Ejiofor quite often steals the show, paring dialogue down to its quietest and simplest. He just seems profound and shrouded in feeling no matter when he’s speaking, including a bombshell about his past before arriving on the farm. But he even gets the chance to stretch himself, playing broad when initially exposed to radiation and comic when he gets drunk and learns that Ann, “even at the end of the world, ain’t gonna drink no cherry soda.”

Pine too has proven with this film he can act, casting sly glares and piercing glances that keep his character’s intentions ambiguous. As for Robbie, she’s a budding star who earns her keep as a tough, capable farm owner despite how low-key and coy she remains. Ann unfortunately becomes “the woman” and has far less to do once Caleb arrives and turns the romance into a love triangle.

Together the three of them bring unexpected depth to a story that’s as worn and traveled as the man at the end of the world. And yet Zobel can do little more than make his film a travelogue. Shot in New Zealand but done up to look like the American South, “Z for Zachariah” is less an atmospheric story than its plot suggests. The film is intimate enough that it could sub on stage, but it loses some of its cinematic qualities. in the process

Near the film’s ambiguous ending, Caleb expresses a desire to travel further south in search of what word has is a community of survivors, despite the refuge he’s found. Take “Z for Zachariah” out of the apocalypse and you’d have the same movie. That core story is something quaint and special, but there must be something more out there.

3 stars

Into the Woods

Rob Marshall adapted Stephen Sondheim’s 1987 musical in this mash-up of classic fairy tales.

Into the Woods PosterDo we really need another movie or show that reimagines old fairy tales? How many different ways can we tell the story of Cinderella? Stephen Sondheim’s musical “Into the Woods” first premiered in 1987, but since then the spirit of taking beloved childhood properties and twisting their meanings to play up the dark imagery and fables at their core has exploded into pop culture. It hardly seems new to suggest that the Little Red Riding Hood story has gross undertones of, perhaps, pedophilia or otherwise. Ooh, how sinister.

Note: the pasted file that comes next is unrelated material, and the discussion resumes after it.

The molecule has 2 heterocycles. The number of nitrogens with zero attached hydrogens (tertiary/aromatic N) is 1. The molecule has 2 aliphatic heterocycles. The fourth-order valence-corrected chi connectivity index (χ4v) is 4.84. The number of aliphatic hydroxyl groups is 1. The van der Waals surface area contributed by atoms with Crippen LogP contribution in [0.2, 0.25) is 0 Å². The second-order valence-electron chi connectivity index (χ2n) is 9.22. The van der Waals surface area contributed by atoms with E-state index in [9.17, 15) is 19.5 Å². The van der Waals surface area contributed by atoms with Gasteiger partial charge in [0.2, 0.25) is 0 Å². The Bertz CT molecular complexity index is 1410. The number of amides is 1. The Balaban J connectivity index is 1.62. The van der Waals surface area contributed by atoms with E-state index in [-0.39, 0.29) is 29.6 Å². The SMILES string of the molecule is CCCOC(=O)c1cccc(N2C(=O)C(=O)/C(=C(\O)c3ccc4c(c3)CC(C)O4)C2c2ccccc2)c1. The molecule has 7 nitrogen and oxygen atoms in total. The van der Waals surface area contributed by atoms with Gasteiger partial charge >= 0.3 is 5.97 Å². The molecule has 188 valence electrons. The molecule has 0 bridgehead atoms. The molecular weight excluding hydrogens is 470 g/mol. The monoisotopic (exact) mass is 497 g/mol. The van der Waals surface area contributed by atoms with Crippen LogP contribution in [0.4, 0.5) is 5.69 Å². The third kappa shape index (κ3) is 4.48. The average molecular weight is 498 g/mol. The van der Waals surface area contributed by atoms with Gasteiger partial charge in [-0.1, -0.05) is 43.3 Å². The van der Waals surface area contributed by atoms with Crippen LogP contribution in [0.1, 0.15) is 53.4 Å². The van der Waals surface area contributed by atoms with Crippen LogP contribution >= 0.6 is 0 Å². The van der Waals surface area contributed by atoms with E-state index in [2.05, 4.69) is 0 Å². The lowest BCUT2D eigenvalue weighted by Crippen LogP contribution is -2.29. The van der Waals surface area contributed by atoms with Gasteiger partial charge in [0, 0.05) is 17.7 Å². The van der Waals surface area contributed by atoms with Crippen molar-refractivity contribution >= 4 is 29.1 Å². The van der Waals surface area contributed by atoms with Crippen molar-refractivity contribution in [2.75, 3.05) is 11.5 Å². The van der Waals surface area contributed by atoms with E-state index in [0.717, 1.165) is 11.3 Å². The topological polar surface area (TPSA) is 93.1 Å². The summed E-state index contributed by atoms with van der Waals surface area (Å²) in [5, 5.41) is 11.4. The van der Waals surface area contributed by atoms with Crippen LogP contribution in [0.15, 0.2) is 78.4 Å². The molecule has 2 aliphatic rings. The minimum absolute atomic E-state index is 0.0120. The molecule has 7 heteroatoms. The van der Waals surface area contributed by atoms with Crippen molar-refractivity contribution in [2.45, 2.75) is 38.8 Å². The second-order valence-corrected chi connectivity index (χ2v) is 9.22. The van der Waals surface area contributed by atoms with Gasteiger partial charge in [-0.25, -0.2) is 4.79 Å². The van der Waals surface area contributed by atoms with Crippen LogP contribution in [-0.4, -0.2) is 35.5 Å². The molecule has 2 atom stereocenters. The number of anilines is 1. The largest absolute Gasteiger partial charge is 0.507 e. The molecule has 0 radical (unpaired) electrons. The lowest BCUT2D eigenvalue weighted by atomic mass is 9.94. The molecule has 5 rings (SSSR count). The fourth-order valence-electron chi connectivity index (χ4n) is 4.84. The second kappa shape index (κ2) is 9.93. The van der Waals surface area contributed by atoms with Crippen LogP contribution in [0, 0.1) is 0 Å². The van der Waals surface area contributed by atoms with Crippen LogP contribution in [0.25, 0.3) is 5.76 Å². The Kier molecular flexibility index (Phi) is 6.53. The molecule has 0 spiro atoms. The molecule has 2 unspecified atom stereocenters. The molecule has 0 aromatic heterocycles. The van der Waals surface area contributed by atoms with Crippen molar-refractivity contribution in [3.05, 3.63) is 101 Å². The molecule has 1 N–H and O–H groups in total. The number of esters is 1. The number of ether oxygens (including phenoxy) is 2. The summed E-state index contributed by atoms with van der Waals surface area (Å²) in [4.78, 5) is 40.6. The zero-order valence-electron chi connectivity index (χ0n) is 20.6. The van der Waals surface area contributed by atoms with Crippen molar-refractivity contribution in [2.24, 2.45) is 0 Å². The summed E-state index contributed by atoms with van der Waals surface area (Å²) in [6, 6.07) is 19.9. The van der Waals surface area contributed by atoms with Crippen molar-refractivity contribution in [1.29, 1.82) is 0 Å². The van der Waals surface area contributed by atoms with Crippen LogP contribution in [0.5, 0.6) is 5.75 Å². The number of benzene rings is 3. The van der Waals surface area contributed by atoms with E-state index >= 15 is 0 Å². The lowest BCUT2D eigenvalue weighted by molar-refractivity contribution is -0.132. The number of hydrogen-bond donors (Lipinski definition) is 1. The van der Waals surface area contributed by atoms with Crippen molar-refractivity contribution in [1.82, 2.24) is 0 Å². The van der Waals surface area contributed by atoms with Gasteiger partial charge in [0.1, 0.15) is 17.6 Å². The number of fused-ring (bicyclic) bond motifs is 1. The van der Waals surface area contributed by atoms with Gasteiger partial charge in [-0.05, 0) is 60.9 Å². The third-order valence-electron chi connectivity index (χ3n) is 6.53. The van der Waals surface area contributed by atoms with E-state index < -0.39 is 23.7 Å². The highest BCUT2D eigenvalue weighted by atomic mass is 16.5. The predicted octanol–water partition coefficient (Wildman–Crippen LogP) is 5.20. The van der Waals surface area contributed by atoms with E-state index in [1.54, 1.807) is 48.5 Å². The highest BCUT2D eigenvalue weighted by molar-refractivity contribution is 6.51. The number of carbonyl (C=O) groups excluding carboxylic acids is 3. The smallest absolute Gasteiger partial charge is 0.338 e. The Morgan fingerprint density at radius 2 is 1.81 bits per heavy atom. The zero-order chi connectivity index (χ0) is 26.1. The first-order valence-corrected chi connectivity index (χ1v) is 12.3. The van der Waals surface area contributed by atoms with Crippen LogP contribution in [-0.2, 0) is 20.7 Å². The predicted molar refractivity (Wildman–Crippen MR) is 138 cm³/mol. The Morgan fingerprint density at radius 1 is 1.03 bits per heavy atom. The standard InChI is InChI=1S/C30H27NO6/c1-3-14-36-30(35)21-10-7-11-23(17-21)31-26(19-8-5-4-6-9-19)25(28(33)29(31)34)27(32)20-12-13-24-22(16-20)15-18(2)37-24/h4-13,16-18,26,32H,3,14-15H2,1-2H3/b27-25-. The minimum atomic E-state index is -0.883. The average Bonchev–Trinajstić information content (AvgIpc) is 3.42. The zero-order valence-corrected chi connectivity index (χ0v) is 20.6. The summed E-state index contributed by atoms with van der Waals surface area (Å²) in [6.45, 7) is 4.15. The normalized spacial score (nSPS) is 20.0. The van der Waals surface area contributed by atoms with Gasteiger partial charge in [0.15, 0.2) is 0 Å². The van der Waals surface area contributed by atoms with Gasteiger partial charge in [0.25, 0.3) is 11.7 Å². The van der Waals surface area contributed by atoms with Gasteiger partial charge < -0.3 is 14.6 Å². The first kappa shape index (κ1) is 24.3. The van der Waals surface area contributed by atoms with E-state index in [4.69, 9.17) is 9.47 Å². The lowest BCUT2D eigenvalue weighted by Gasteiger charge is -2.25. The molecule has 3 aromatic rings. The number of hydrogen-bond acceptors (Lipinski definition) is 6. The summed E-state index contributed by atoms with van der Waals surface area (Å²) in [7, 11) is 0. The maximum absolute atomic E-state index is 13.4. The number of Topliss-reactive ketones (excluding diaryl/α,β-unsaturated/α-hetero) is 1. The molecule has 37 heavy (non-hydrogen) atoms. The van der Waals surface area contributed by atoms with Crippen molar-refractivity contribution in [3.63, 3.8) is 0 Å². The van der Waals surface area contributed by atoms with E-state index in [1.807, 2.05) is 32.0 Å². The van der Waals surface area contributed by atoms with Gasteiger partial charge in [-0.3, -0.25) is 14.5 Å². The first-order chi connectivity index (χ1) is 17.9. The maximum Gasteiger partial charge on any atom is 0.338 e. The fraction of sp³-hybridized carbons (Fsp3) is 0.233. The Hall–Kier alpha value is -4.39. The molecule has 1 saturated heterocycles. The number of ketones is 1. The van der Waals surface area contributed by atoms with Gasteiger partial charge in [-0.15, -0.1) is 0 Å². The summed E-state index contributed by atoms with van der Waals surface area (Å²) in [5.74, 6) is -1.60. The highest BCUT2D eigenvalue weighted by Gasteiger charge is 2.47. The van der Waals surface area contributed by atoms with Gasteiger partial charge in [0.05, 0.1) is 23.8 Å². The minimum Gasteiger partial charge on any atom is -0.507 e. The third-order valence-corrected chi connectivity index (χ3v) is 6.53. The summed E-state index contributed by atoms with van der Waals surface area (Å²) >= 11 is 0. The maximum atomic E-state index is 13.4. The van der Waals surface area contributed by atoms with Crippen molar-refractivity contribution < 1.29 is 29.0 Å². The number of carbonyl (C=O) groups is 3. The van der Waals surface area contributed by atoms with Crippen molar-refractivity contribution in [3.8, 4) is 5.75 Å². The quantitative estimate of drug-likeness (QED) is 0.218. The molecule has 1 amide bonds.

And yet here we have Rob Marshall’s live action film adaptation of “Into the Woods”, which reimagines the fairy tales yet again but has defanged them even further. Marshall’s film is hardly as subversive or as slyly perverse as its subject matter, either by Sondheim or Brother Grimm, suggests. And like all the worst film adaptations of Broadway stage musicals, it pays more lip service to the theater than it does to cinema. “Into the Woods” often looks cheap and visually uninteresting, stimulated only by some above average singing.

Sondheim’s story is a mash-up of several popular childhood fables, Cinderella, Jack and the Beanstalk, Little Red Riding Hood and Rapunzel, all brought together by a baker and his wife (James Corden and Emily Blunt) who cannot conceive a child. They’ve been cursed by a witch (Meryl Streep) and can only break the spell by collecting four items, one belonging to each of the fairy tale characters. Their paths intersect in one of those frustrating cast numbers that look great when everyone is participating and moving on stage, but meander and jump around as a result of incessant film editing.

Streep is really the star of the show, going big and broad and bold in the way only she can and owning her songs. Constantly she’s stalking and hunching over with a grimace and dominating the screen. She’s only matched in hammy overacting by Chris Pine as Prince Charming, who may be both the best and worst part of the film. He has a so-dumb-it’s-amazing number called “Agony” in which Sondheim’s composition itself is dripping in self-aware swells, only enhanced by Pine nonchalantly brandishing his chest and tossing around his golden locks as though he were blissfully unaware of his masculinity.